The world cheats those who cannot read, But I apply myself to the written word.¹

      In 835, Po Chü-yi 白居易 was sixty-three when he wrote these lines, an age we would consider close to retirement. He had completed a successful literary and official career; his poetry was read by literati and sung by the common people. By his own estimation, he had risen higher in the official hierarchy than many poets before him; yet his songs...

  5. II. MING AND EARLY CH’ING FICTION
    • NARRATIVE PATTERNS IN SAN-KUO AND SHUI-HU
      (pp. 73-84)
      PETER LI

      San-kuo yen-iandShui-hu chuanare the earliest examples of extended prose-fiction (畏篇小睨) in China. The appearance of these works in the latter part of the fourteenth century is an unprecedented literary event that deserves our special attention. This essay, however, will not be concerned with the long period of “gestation” that must have preceded their appearance, but will present only some preliminary reflections on the organizational patterns of these narratives. No attempt is made to relate these patterns to sociopolitical and ideological structures, or to other cultural complexes that lie outside these works. My main concern will be to...

    • THE NATURE OF LING MENG-CH’U’S FICTION
      (pp. 85-114)
      PATRICK HANAN

      If Ling Meng-ch’u’s 凌濠初 (1580–1644) fiction* evokes any image at all in our minds, it is a vague one. The most prolific writer in the history of the Chinese short story, he has been avidly read but only rarely and inadequately appraised. His critics have concerned themselves mainly with the questions of how he reflected the social reality of his time and whether he was on the side of history’s angels.¹ He has been blamed for an obsession with the metaphysics of fate, for his mundane values, and for the sordidness of his world, and praised for his enlightened...

    • CHANG CHU-P’O’S COMMENTARY ON THE CHIN P’ING MEI
      (pp. 115-123)
      DAVID T. ROY

      In 1644 Chin Sheng-t’an 金型咦 (d. 1661) published an edition of theShui-hu chuan水溘傅, the text of which was accompanied by his own critical commentary.¹ Although rudimentary commentaries on works of vernacular fiction had appeared as early as the second half of the sixteenth century, this work of Chin Sheng-t’an eclipsed all its predecessors in popularity and established a vogue that resulted in the production of commentaries for all the major novels. As a result, from the late seventeenth century until the 1920’s the most popular works of vernacular fiction were nearly always published with accompanying commentaries, and it...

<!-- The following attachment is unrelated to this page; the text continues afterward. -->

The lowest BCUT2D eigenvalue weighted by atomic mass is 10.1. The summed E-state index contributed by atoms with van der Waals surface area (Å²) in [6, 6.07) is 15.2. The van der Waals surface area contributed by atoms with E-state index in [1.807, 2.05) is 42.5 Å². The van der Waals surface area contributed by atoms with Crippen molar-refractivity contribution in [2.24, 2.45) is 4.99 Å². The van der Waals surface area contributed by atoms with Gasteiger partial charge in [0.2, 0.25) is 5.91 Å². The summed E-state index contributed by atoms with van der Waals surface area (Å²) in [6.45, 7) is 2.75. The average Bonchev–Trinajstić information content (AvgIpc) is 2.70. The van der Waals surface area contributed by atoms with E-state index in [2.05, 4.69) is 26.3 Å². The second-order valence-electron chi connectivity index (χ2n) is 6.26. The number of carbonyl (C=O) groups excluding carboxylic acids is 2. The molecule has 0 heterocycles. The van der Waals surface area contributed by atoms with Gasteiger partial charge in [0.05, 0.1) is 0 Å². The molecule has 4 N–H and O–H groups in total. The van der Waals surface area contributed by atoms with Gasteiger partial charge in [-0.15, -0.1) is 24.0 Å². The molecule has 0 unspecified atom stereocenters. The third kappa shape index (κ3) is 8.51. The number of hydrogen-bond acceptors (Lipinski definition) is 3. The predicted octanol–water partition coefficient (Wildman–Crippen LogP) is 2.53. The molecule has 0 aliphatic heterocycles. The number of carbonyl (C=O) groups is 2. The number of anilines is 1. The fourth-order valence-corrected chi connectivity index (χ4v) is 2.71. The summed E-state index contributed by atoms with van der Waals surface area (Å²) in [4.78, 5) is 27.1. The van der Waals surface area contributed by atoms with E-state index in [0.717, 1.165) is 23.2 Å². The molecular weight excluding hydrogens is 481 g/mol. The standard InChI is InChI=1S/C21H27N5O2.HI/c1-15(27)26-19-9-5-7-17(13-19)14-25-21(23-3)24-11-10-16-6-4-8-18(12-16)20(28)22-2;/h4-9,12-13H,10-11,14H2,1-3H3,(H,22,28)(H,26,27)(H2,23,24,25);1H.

• SUI T’ANG YEN-I AND THE AESTHETICS OF THE SEVENTEENTH-CENTURY SUCHOU ELITE
      (pp. 124-160)
      ROBERT G. HEGEL

      Chinese historical novels fall into four distinct categories, according to Sun K’ai-ti 琛揩第: those which narrate the events of a specific period of time, usually the duration of a single ruling house in imitation of the coverage of individual dynastic histories; those which narrate the career of a single historical individual or of a single family, rather like the biographies (lieh-chuan列傅) in the dynastic histories; those which narrate a specific event, e.g., the restoration of a ruling house or the fall of a dynasty; those which narrate events of past and present rather like a Chinese general history.¹Sui...

  6. III. MIDDLE AND LATE CH’ING FICTION
    • ALLEGORY IN HSI-YU CHI AND HUNG-LOU MENG
      (pp. 163-202)
      ANDREW H. PLAKS

      There are a number of works of Chinese narrative, among themHsi-yu Chi西避韶 andHung-lou Meng杠懊萝 which we shall discuss at length below,¹ that seem to lend themselves to treatment in terms of the critical concept of allegory. Beyond the simple statement of this fact, however, few recent critics of these central works have gone on to elucidate the specific substance and functioning of the allegorical dimension which many readers sense to be present. Part of the problem, no doubt, lies in the inherent dubiousness of attempting to apply a conceptual category extracted from one narrative tradition to...